San Diego’s Halozyme Injects New Life into Old Drugs

Xconomy San Diego — 

Smart companies are cautious about fiddling with successful products. So I was intrigued to learn that Roche was reformulating its blockbuster breast cancer drug trastuzumab to include an enzyme from San Diego-based Halozyme Therapeutics (NASDAQ: HALO). Last week I caught up with Halozyme CFO Kurt Gustafson, who offered some insight into why companies like Roche are interested in the product.

First some background: Halozyme’s enzyme is a genetically-engineered copy of human hyaluronidase, which breaks down a gel-like substance found in cartilage and skin. This activity can speed the absorption of injectible drugs into the bloodstream or the lymph system.

Hyaluronidase from cattle or sheep has been used for decades to speed the absorption of anesthetics during cataract surgery. Roche is using Halozyme’s human hyaluronidase to develop an injectible form of trastuzumab, which is currently available only as an intravenous drug that takes about an hour to administer, often in a hospital.

Halozyme CFO Kurt Gustafson

Halozyme CFO Kurt Gustafson

Roche has solid business reasons for wanting to modify trastuzumab, which had global sales of nearly $5 billion in 2009. Gustafson explained that trastuzumab may soon face competition from generic knockoffs, particularly in Europe. (Currently, there is no clear path to approval for biologic generics in the U.S.) By offering trastuzumab shots that patients can use at home, Roche can eliminate the cost of administering the drug in a hospital infusion ward. This will help Roche compete against intravenous generic drugs, which carry added infusion costs.

The reformulated drug is in late-stage trials that Roche expects to complete by the end of this year.

This deal is part of Halozyme’s broader strategy for the enzyme, dubbed PH20. “We are leveraging PH20 in two ways,” Gustafson told me. “First we are licensing it to others to use with their drugs. And second, we are taking it and combining it with other drugs that have lost patents or might be losing their exclusivity.”

This allows Halozyme to make a new drug from an old one. For example, Halozyme is experimenting with adding the enzyme to regular insulin, which is available as a generic, and some fast-acting insulin brands that will soon lose patent protection. The company wants to see if the enzyme will speed the absorption of both types of insulin.

Halozyme was founded in 1998 by a group of scientists led by Gregory I. Frost, who is currently the company’s chief scientific officer. Frost became interested in hyaluronidase as a young researcher at UC San Francisco, where he earned a doctorate in pathology. The company believed there was room for recombinant hyaluronidase, which would lack the foreign proteins and other impurities inherent in enzymes derived from slaughterhouse animals.

Halozyme went public in 2004 through a reverse merger with Global Yacht Services, a struggling company that ran corporate charters out of San Diego. Halozyme’s recombinant hyaluronidase received FDA approval in 2005. Deals followed.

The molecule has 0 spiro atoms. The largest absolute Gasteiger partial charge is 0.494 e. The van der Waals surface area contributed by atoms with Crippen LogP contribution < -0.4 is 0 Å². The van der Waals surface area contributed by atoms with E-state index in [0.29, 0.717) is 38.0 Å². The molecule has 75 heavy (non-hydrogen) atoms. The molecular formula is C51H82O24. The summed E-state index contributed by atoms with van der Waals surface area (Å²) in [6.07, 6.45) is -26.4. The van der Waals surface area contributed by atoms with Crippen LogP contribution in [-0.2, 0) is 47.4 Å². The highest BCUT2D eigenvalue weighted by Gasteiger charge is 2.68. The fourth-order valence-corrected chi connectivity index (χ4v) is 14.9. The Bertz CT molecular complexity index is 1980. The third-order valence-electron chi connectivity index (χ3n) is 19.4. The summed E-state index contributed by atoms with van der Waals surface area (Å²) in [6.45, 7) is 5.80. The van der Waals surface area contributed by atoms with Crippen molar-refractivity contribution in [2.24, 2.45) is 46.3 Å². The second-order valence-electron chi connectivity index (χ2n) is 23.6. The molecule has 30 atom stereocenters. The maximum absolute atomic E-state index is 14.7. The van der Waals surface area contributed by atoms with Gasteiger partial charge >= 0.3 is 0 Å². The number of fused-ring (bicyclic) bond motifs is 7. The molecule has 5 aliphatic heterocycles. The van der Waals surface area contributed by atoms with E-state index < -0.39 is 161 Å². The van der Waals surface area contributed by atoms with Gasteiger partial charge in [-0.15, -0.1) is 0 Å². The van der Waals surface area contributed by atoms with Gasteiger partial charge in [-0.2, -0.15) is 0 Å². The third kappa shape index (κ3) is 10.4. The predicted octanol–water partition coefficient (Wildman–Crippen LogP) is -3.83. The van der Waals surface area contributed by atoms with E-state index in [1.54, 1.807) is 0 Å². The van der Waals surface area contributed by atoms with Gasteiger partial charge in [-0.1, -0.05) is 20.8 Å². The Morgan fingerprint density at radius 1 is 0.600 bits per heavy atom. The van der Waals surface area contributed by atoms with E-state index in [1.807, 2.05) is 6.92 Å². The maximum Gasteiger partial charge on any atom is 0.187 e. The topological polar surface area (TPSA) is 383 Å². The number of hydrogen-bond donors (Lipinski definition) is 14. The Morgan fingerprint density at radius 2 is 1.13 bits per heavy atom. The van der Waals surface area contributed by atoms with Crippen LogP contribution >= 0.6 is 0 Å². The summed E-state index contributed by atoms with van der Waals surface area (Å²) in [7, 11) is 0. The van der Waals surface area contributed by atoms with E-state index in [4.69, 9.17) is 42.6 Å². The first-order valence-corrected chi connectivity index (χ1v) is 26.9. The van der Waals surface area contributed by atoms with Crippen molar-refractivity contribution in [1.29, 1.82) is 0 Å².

Baxter International markets Halozyme’s hyaluronidase under the name Hylenex as an adjuvant to increase the absorption and dispersion of injectible drugs, such as anesthetics, or fluids. Gustafson said subcutaneous hydration is a useful option in small children, whose little veins make it difficult to start an IV.

In addition, Baxter is using the enzyme to provide injections of plasma-derived immune globulin. The company is sponsoring a late-stage trial in which patients first receive the enzyme followed by an immune globulin shot. Currently, people with AIDS and other immunosuppressive conditions receive immune globulin intravenously. Trial results are expected by the end of this year.

Halozyme’s partnership with Roche with trastuzumab is part of a broader alliance worth up to $612 million, $53 million of which has been received to date. Besides trastuzumab, Roche has initiated clinical tests of two additional reformulated drugs, which haven’t been identified.

To become more than an ingredient company, however, Halozyme needs to develop its own portfolio of drugs. Besides diabetes, where the company is currently conducting multiple early- and mid-stage trials with insulin and fast-acting insulin, Halozyme is targeting cancer.

A gel-like substance protects solid tumors, particularly those found in pancreatic cancer. In animal studies, Halozyme has used hyaluronidase to break down the protective gel coating, causing the tumor to collapse. Now the company is conducting an early-stage study of hyaluronidase in patients with various solid tumor types.

Halozyme expects to see results from some of its diabetes and cancer studies later this year. With two partner studies also nearing completion, 2010 could be a big year for Halozyme. Stay tuned.

Denise Gellene is a former Los Angeles Times science writer and regular contributor to Xconomy. You can reach her at Follow @

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